By now the various controversies surrounding EA and their ‘Battlefront’ titles are common knowledge. However, new controversies have recently been circulating the world wide web. Most notably, another promising addition to EA’s fledgeling Star Wars portfolio has bitten the proverbial dust. To gain an inside perspective on the issue surrounding this disappointing cancellation, one need only look as far as the comments of Gary Whitta, co-writer of Rogue One: A Star Wars Story (Gareth Edwards, 2016).
In A Studio Far, Far Away
According to Whitta, when speaking to The Sixth Axis, EA’s current (Choak) hold over the Star Wars property “has been catastrophically mismanaged”. Although Whitta is not directly involved in any of Disney’s business decisions, he did manage to lay his eyes on a very early build of the first incarnation of the newly cancelled Star Wars game. In short, he described it as ‘Star Wars Uncharted’ and was very impressed with what he saw.
This particular direction should come as no surprise considering that ‘Amy Hennig’ of ‘Uncharted’ fame was at the helm of the game codenamed Ragtag. The big names do not cease here.
‘Visceral Games’, known for the ‘Dead Space trilogy’, were also involved in the creation of EA’s, at that time, next big Star Wars property. No doubt, this would have impressed. However, the closure of Visceral and Hennig’s departure from the project after an internal review quickly ensured that an ‘Uncharted Star Wars’ would cease to be a possibility.
In the wake of this devastating news, the project was passed on to the Vancouver branch of EA. This was when the Orca build began to worm its way into existence. The main hook of the game was that players could slip into the most likely well-worn boots of a bounty hunter and traverse various planets in the galaxy far, far away that we all know and love.
Although this particular game will not see the light of day, EA reportedly plans to work on ‘smaller’ titles. This was most likely done so that anxious Star Wars fans could potentially have a game in their hands as soon as 2020. Whether or not this highly contentious strategy will reap any benefits is yet to be determined, but Whitta is still cautiously optimistic about the potential of Star Wars Jedi: Fallen Order which has been slated for release late this year.
Loot ‘Em and Leave ‘Em
It appears that EA cannot avoid controversy even when they achieve the quite difficult task of releasing a game. Since 2013, the company have produced a grand total of 2 games related to the always engaging world of Star Wars. Neither of which have been well received. The original Battlefront (EA, 2015) faced heavy criticism for not featuring a campaign, while the sequel received heavy criticism for its weak campaign. However, this is only the tip of the metaphorical iceberg.
Many gamers and critics alike were appalled by the copious amount of microtransactions mixed in with various loot boxes available for purchase bearing the brunt of the abuse. These loot boxes also contained power gains, meaning that players could pay to win should they have wished it.
In a surprising twist, EA would take responsibility on the issue and reboot this issue, but the sour taste in player’s mouths had been present for far too long. As a matter of fact, this issue went on to receive so much negative press that it contributed to the introduction of the anti-loot box legislation that would be enforced by myriad countries worldwide. The fact that EA missed sales targets with this entry made it a blunder that would be tremendously difficult to bounce back from.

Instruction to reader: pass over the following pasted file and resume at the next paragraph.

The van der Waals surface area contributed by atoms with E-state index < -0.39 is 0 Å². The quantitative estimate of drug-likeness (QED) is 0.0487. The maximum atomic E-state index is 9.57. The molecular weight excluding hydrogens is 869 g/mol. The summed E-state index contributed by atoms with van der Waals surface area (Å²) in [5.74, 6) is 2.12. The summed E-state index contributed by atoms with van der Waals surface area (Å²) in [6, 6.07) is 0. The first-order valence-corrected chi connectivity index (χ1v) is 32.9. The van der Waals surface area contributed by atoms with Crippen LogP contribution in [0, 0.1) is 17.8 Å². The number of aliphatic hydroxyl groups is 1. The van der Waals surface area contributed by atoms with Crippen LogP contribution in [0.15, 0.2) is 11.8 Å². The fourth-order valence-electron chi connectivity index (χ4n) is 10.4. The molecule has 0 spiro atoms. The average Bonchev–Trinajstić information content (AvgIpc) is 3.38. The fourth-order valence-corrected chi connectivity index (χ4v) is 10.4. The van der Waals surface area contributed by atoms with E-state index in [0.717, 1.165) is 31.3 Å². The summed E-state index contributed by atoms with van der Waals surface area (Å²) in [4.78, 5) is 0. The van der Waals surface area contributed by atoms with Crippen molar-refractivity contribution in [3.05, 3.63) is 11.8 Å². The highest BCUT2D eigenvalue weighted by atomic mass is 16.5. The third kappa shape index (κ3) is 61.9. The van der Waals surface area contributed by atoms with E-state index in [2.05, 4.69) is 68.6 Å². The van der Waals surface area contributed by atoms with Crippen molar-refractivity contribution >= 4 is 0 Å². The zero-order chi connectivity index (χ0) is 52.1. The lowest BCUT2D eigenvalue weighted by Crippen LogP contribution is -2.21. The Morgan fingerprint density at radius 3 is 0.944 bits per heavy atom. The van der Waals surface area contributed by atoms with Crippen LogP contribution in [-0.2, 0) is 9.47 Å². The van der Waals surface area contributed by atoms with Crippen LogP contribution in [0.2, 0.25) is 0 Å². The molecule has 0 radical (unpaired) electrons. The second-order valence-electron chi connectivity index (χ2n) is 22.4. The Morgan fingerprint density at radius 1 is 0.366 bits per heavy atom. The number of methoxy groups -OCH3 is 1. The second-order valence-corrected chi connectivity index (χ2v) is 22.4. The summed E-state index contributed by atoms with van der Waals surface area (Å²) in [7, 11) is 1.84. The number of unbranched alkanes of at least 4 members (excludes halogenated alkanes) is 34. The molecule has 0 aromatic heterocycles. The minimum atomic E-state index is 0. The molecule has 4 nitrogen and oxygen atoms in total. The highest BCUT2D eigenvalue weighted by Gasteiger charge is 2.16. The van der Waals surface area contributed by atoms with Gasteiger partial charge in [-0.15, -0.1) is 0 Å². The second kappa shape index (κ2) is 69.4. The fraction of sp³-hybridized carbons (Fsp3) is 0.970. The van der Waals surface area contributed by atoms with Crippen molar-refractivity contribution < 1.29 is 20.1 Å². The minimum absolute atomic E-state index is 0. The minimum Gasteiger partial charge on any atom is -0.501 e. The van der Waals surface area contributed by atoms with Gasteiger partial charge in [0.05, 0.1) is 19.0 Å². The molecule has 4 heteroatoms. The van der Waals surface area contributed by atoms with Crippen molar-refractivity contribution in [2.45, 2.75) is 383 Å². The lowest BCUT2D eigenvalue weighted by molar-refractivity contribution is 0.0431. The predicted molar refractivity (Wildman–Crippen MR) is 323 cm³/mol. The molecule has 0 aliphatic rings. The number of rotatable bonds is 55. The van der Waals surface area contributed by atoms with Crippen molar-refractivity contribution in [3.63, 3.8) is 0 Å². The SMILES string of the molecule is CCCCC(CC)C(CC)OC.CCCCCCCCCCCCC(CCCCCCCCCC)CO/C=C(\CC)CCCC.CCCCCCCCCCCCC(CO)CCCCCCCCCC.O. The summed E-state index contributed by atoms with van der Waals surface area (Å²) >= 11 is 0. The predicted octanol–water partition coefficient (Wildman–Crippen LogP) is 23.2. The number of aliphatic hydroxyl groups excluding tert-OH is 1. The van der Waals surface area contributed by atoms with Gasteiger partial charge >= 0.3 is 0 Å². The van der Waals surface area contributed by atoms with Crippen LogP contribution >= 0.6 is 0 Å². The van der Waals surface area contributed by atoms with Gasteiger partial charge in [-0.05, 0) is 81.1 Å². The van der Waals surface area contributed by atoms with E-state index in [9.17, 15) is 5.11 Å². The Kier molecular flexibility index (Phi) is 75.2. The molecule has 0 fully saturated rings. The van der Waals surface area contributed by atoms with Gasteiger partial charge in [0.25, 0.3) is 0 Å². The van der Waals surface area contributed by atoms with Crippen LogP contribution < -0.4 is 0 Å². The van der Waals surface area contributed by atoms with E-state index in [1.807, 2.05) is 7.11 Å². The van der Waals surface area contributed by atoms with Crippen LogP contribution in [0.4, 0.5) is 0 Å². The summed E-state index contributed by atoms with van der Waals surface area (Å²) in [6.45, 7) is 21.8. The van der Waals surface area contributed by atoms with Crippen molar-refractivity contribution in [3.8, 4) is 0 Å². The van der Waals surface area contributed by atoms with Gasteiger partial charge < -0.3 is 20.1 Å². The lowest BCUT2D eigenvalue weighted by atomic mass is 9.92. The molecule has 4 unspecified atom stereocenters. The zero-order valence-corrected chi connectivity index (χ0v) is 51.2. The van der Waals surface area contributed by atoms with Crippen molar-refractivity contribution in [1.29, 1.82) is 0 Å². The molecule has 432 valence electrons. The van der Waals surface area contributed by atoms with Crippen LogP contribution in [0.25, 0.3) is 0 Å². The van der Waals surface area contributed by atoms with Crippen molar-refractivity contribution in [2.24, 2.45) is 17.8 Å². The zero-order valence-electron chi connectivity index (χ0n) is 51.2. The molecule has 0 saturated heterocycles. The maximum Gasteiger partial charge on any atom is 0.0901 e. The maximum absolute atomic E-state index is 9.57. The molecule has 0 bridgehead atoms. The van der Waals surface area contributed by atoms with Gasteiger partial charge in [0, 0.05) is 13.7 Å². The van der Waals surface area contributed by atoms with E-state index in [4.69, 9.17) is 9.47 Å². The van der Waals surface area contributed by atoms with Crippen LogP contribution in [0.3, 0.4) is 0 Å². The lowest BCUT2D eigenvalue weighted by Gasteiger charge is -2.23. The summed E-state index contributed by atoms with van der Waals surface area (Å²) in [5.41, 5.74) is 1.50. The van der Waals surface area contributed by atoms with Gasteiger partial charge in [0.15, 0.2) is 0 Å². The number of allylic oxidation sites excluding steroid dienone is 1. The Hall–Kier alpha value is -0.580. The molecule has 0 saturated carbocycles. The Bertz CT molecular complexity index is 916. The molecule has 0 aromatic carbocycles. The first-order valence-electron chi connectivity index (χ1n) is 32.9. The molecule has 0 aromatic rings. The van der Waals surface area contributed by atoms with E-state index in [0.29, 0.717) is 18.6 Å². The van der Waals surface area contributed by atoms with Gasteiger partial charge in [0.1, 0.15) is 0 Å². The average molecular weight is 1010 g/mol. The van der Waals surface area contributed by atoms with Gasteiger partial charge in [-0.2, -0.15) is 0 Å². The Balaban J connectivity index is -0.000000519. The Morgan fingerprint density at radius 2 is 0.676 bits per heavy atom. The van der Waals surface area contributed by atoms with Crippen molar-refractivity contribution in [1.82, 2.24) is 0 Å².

The Man in the High Castle (On Mustafar)
Although the current CEO of EA, Andrew Wilson, oversees all the Star Wars properties, these were properties that he inherited rather than explicitly requesting. EA Labels president Frank Gibeau and former EA CEO John Riccitiello were the main men behind the deal with Disney.
However, as both of these men have now moved on, the responsibility of producing enjoyable Star Wars adventures in video game form lies with Wilson. Despite this, his interests seem to be divided. Kotaku has taken note that Wilson’s reign has seen the greater focus placed on EA’s first-party titles such as Titanfall (Respawn Entertainment, 2014) and the upcoming Anthem (Bioware, 2019).
Those who enjoy a great deal of speculation may believe this to be a contributing factor to the cancellation of many an upcoming Star Wars title and the subpar quality of those already released.
Always in Motion, The Future Is
Depending on the strength of your optimism, the news of more Star Wars games helmed by EA may be greatly despairing. These games include a second Battlefront sequel, Star Wars Jedi: Fallen Order and the game destined to take the place of EA’s most recent cancellation. Unfortunately, many are anticipating this unnecessary replacement to be a product that shall be rushed to store shelves, leaving its eventual quality to be questionable already.
Considering that EA does not seem to have a firm grip on what they wish to do with their Star Wars properties, are yet to accrue a reliable track record and likely have their full concentration directed elsewhere, the future does not seem bright for Star Wars fans. One can only hope that EA learns from their prior mistakes, which is certainly not impossible. For the time being, it is best to remain cautiously optimistic while keeping all expectations in check. From now, until we receive a Star Wars game worthy of praise… may the force be with you!